The Temptations: “Law of the Land” (Masterpiece, 1973)

Last week, we lost both Richard Street and Damon Harris of the Temptations. Both were members of the group during the early 70s, when Norman Whitfield used them as one of his vehicles for psychedelic soul experimentation, and they can be heard trading lines on classics including “Papa Was a Rolling Stone,” “Superstar (Remember How You Got Where You Are)” and “Funky Music Sho Nuff Turns Me On.”

Harris was brought into the group to replace Eddie Kendricks, whose distinctive falsetto was a centerpiece of some of the Tempts’ biggest hits, and he stayed for four years, long enough to make a big mark. It must have been amazing for him-he’d started his career singing in a group called the Young Tempts, a Temptations tribute, and he was the kid of the group nearly ten years younger than the rest. He was born Otis Harris, but changed his name to Damon to join the group—Otis Williams wanted to be the only Otis.

Street joined in 1971, replacing Paul Williams, whose deteriorating health and spiraling addiction forced him out of music and to a tragic early death by his own hand. He’d been with Motown for a while by that point as a member of the Monitors and a staffer in Quality Control, and believe it or not, he was the first native-born Detroiter to sing with the Temptations. Everyone else had been born in the South.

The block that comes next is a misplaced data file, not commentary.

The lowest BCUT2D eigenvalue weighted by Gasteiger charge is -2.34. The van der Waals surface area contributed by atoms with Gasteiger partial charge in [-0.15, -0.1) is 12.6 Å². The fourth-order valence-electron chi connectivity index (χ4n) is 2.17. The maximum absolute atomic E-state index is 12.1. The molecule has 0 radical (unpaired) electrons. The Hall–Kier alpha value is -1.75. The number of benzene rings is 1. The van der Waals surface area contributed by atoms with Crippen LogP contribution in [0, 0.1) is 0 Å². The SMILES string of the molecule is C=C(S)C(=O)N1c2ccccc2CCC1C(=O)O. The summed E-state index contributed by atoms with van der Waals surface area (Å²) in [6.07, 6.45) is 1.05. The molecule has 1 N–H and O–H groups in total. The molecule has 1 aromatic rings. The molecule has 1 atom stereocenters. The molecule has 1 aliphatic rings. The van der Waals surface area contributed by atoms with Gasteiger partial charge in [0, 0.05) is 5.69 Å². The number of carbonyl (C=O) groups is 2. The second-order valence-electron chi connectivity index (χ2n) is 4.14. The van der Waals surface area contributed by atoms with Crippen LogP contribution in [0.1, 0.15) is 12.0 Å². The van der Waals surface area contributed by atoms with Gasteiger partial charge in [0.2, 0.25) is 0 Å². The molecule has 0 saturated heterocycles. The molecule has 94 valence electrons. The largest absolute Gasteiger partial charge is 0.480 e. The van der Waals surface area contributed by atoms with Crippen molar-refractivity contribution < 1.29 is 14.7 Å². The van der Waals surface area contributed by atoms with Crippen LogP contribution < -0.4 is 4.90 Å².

While Harris’ tenure with the group was brief but brilliant, Street remained through 1993, staying through some of the group’s leanest years after joining them near their peak.

By most reports, the Temptations didn’t really enjoy singing Norman Whitfield’s message tracks—the longer-tenured members especially preferred singing harmony, and Kendricks left the group over the direction Whitfield took them in. You wouldn’t naturally guess that from listening to the way they attack storming funk numbers like “Law of the Land,” and this phase of the group’s career was arguably more influential than the pre-“Cloud Nine” string of harmony-laden hits they had in the mid-60s. 

Harris had some minor success in the late 70s singing with Philly soul outfit Impact, then left music for a decade to go to college. He and Street were reunited in the 90s singing together in a Temptations revue that toured separately from the official group. Harris also founded his own cancer charity after being diagnosed with the prostate cancer that finally took his life last month. He was 62. Street was 70.